For many years now, the term ‘troll’ has been far removed from the cute dolls of the 90s known for their long fluoro hair.
Trolls have become the bane of many brands’ and personalities’ existence, as troublemakers sit as cowards behind their keyboards, with only one mission - to try and bring them down.
Dealing with negative comments on your social media platform has become a minefield in distinguishing between negative feedback from people who simply don’t agree or rate your brand, to people (with many hiding behind a fake profile) who are purposely disruptive, irrational or completely irrelevant.
Dealing with negative feedback on social media can be tough to navigate and it’s hard for many of us not to take it personally.
It’s important that in times like these you remove yourself from the situation and think like a PR professional. How you respond will influence two outcomes – you could neutralise the situation, or exacerbate it.
Also remember, you’re not just talking to the complainant, you’re in a public forum. Your words will resonate throughout your audience and they could be ripped from the page and shared elsewhere.
I’m of the opinion that you should try your best not to delete comments, unless the comments are incredibly offensive, derogatory, or expletives have been used (ensure you’ve included a social media policy on your profile to advise this won’t be tolerated).
You want to show your social media community that you brand is responsive, rational, considerate and wants to work with your community for the best possible outcomes.
So, how do you manage negative feedback? Your first mission is to take a negative conversation offline, steering it into a private message, email or phone conversation.
This can be done through replying with a statement similar to:
“Hi <name>. Thanks for your feedback and we’re sorry to hear you haven’t enjoyed our <product>. We’d like to hear more. Please could you send us a private message, or email and we can take this further.”
This sometimes isn’t enough. If the offending person continues to complain in the thread, you will need to reaffirm your message to take the conversation offline.
“We appreciate your concern <name>. We do require you to contact us via private message or email so we can take this further.”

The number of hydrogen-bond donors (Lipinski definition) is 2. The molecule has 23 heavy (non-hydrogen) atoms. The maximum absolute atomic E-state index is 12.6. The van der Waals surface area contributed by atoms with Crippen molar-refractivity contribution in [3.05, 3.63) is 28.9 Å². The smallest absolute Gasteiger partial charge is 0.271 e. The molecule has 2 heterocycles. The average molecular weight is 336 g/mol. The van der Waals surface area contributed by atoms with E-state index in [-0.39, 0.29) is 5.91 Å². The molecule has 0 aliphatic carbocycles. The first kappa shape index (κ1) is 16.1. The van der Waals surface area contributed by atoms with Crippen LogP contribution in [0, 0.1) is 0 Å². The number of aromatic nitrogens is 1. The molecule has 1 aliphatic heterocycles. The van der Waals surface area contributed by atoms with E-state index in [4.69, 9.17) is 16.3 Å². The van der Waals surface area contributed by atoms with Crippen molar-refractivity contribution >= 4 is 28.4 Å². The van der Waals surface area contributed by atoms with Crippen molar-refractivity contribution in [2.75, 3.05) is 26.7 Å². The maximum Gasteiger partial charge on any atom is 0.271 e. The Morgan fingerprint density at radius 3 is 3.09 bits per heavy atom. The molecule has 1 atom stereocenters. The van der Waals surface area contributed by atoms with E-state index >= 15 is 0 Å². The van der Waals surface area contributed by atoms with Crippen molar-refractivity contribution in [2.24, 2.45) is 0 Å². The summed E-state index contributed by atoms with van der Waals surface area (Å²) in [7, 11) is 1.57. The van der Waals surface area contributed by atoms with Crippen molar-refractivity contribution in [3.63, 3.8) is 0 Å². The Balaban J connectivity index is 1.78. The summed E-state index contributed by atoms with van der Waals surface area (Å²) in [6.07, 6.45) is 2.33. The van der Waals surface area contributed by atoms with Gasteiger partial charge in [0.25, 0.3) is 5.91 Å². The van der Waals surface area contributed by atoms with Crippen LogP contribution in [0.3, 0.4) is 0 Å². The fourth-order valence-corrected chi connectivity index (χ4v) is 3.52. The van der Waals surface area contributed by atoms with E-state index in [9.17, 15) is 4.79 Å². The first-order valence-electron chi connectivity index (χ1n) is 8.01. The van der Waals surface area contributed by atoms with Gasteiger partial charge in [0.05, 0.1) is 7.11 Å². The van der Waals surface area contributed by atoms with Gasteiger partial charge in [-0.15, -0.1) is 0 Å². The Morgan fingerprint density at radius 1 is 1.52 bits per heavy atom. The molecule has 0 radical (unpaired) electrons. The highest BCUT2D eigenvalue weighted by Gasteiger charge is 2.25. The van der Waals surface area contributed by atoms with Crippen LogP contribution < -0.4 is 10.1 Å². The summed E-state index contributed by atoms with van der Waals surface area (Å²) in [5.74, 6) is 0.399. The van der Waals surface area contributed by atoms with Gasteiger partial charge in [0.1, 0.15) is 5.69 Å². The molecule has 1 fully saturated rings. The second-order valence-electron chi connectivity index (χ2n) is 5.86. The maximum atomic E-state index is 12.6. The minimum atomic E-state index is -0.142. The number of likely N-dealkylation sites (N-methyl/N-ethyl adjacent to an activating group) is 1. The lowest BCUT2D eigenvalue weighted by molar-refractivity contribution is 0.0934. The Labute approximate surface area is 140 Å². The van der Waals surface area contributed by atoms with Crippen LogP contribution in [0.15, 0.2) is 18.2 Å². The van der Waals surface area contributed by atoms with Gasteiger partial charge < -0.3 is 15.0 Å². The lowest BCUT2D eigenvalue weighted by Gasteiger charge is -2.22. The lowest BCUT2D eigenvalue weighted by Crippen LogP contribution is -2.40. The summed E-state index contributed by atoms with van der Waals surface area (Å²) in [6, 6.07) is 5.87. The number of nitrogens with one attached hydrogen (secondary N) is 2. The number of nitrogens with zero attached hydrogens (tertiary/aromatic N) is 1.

Ensure you keep an eye on the thread and what they continue to write. If the person is genuinely unhappy with your product, they should contact you via message or email. If they abuse you and refuse to take the conversation offline, I then place them in the ‘irrational’ category and it’s likely they actually never bought your product and just want freebies or to be damaging.
If this person is relentless and offensive, I suggest screenshotting the conversation for your records, and then deleting and blocking the person.
Trolling or negative feedback can be posted on your profile at the most inconvenient times, whether that’s during the night (meaning people will have seen it prior to you getting a chance to respond) or when you’re busy during the day and it’s the last thing you want to manage.
The important thing is to pause and think about the best way to respond, no matter how busy you are. Feedback might be irrational, but you can be measured and calm.
I suggest being proactive with your social media management.
A great way is to be prepared for as many questions as you can. Do this by creating an FAQs document of potential questions that might be asked on social media. Include some negative questions. Then draft answers of how you might respond. This will put you in a good position for any general questions or complaints that might come about. You’ll definitely get some curly ones at times, but at least you’ll have a good base of responses.
At Elevate, we are always on hand to help with managing your social media community, whether that’s being proactive in helping you develop a social media policy and FAQs, or assisting you with the reactive.
Contact us to find out more and how we can help you.